Limit yourself if you decide to try any of Ms. Flukes delicious murder mysteries.

    • davidallen909

      Reading mysteries can really build up an appetite. Say, DebB, haven’t you read some of those bakeshop books?

      • DebB

        I think I’ve read them all to date, and have enjoyed them as much as Ramona. Unlike her, I have tried a couple of the cookie recipes, but I have to say they were not the favorite of everyone around here. They have so much butter in them that they are almost a little greasy. Remembering that fact helps when I read the books – I don’t crave her sweets as much!

        To Ramona – you might try the Samantha Sweet Mysteries by Connie Shelton. Another baker, but the emphasis is a little more on the mystery than the sweets, and no recipes. And if you like Shelton’s writing as much as i do, try her other series, the Charlie Parker Mysteries.

        • Ramona

          Thanks for tips, DebB. I have read some of the Charlie Parker Mysteries and enjoyed them. Wasn’t aware of her other series.

          I must remember to add Ms. Shelton’s name to my Barnes & Noble want list.

  • Doug Evans

    I read six! That beats two, but I will always remember the August several years ago when I read zero… so two is still good!

    “A Man Without Breath” by Philip Kerr. Another in the series I like where the detective solves crimes in Nazi Germany. The series basically asks the question: in a country of murderers, what does justice mean?

    “Doctor Who: Harvest of Time” by Alistair Reynolds. Picked this up at Authors Bookstore in Ontario Airport! Ontario Airport sells Doctor Who books!

    “Doctor Who: Touched by an Angel” by Jonathan Morris. Jonesing for more Doctor Who, I purchased this on my iPad after finishing the above book. Could maybe have saved my money.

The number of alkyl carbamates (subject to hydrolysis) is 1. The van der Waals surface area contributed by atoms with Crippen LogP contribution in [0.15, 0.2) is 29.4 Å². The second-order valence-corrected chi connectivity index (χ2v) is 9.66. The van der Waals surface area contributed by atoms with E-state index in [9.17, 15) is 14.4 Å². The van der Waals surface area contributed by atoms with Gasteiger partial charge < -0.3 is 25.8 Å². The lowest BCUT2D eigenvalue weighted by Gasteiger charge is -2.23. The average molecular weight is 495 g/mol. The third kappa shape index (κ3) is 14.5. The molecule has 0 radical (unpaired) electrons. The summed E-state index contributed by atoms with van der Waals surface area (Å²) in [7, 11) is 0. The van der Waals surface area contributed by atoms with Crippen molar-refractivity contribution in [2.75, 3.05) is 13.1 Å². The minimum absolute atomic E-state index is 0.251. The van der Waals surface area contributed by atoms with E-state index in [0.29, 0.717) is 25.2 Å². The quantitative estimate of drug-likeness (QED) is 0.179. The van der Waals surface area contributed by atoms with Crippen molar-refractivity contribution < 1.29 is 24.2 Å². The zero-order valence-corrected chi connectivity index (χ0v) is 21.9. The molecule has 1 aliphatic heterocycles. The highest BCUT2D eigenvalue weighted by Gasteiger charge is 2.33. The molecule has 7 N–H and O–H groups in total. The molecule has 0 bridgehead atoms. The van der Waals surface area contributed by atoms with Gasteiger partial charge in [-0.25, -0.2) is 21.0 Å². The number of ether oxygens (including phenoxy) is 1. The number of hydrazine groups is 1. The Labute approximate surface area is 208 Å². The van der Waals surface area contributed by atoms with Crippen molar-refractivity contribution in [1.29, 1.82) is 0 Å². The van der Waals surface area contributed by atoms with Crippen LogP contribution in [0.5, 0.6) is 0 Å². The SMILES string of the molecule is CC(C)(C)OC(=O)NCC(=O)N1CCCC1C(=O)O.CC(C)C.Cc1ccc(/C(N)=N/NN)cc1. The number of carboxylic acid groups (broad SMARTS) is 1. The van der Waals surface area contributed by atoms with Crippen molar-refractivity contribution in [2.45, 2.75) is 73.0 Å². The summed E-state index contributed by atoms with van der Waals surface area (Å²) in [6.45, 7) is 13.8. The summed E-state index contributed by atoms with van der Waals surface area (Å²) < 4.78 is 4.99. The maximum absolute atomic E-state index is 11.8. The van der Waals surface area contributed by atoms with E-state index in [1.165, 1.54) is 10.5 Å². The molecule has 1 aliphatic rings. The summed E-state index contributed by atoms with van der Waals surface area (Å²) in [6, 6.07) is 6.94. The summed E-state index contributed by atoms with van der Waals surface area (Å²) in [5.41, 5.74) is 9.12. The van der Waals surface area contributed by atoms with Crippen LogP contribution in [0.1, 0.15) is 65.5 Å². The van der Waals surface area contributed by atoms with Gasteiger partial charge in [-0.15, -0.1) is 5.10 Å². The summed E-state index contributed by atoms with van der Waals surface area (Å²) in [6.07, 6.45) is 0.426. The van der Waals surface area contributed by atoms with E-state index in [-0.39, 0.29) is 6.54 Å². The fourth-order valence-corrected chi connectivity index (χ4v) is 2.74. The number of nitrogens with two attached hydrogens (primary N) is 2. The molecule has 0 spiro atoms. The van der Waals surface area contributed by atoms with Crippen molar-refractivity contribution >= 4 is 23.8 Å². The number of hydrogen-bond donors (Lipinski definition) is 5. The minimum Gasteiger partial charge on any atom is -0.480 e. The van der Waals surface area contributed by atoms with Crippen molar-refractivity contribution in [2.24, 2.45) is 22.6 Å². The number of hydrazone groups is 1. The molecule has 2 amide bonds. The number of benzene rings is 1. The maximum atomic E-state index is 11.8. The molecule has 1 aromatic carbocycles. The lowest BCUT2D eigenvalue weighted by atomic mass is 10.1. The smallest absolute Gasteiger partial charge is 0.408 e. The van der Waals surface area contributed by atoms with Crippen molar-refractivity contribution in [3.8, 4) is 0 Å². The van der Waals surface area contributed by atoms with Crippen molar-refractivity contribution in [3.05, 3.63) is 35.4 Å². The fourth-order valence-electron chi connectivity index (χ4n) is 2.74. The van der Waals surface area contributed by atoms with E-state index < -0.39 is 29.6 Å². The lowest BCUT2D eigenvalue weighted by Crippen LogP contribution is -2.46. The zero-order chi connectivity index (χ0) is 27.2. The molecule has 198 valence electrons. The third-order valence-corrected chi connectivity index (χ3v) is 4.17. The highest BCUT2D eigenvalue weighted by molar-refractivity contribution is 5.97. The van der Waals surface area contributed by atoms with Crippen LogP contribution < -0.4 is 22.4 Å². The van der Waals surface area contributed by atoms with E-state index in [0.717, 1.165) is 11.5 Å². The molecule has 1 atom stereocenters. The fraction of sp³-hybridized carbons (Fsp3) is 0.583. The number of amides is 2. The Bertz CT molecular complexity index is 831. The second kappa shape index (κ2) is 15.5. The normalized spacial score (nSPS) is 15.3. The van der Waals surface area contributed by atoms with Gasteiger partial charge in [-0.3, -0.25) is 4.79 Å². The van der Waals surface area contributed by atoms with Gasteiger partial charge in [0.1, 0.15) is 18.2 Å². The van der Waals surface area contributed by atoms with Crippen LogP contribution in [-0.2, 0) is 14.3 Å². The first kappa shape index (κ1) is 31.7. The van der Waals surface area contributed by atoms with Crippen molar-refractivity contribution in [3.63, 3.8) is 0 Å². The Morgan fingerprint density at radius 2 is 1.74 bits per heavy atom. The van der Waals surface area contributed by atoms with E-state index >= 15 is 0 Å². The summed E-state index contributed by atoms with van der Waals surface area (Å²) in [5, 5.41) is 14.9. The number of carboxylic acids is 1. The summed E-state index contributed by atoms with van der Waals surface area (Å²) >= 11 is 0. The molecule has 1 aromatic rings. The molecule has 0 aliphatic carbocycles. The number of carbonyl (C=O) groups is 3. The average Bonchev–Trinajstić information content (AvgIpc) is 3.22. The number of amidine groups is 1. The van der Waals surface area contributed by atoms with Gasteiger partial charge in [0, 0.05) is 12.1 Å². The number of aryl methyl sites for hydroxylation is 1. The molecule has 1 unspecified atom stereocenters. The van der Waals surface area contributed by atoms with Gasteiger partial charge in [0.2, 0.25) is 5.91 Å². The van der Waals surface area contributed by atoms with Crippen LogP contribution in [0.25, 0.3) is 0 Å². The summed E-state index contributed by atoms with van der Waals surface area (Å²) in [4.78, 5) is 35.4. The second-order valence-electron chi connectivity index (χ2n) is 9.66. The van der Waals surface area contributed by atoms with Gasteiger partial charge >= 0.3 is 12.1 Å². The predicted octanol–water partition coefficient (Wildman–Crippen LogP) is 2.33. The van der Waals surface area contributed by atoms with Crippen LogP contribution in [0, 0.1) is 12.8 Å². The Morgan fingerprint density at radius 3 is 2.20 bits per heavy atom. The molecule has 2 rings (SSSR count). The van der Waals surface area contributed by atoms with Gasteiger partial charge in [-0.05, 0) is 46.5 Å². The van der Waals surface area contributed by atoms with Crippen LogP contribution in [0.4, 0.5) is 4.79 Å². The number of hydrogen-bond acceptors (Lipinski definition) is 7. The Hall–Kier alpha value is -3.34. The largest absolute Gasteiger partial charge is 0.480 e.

“The Sandcastle Girls” by Chris Bohjalian. A book club pick about the Armenian Genocide. Always hard to convey the horror of something like that in a work of fiction, but this was a solid attempt.

    “The Stars Like Dust” by Isaac Asimov. Purchased this at Half Off Books in Whittier (the former Little Old Bookshop). Asimov is maybe not the greatest prose stylist in the world, but re-reading these books takes me right back to junior high Doug, so they’re fun.

    “Solo” by William Boyd. The latest James Bond book. The third published since the James Bond estate starting having “literate” writers write Bond books. Of the three so far, this is probably my favorite, so way to go, William Boyd!

    Four of the above books were purchased and read on my iPad. Take that, print! Though I feel a little bad about that, and continually purchasing books on the iPad is doing nothing toward helping me whittle down my giant stack of unread books lying around the house.

    Happy reading, everyone!

    • davidallen909

      Good thing you aren’t doing this blog, Doug: You’d have a photo of your iPad to represent four books! Good job reading four and also in visiting Half Off Books, a cute store.

  • John Clifford

    I was with you with 2 in October, but far fewer page count. I started basically where I left off in September, this time reading a full Kathy Reichs’ Bone novel, “Bones of the Lost.” This one was interesting in that it moved Tempe Brennan between her home in Charlotte NC to Afghanistan.

    My second book was also a female based mystery/detective book, Janet Evanovich’s third Stephanie Plum novel “Three to Get Deadly.” This one has new bounty hunter Plum chasing down a beloved neighborhood store owner who has gotten himself mixed up in nefarious activities.

    • davidallen909

      Hey, two-book bro (fist bump).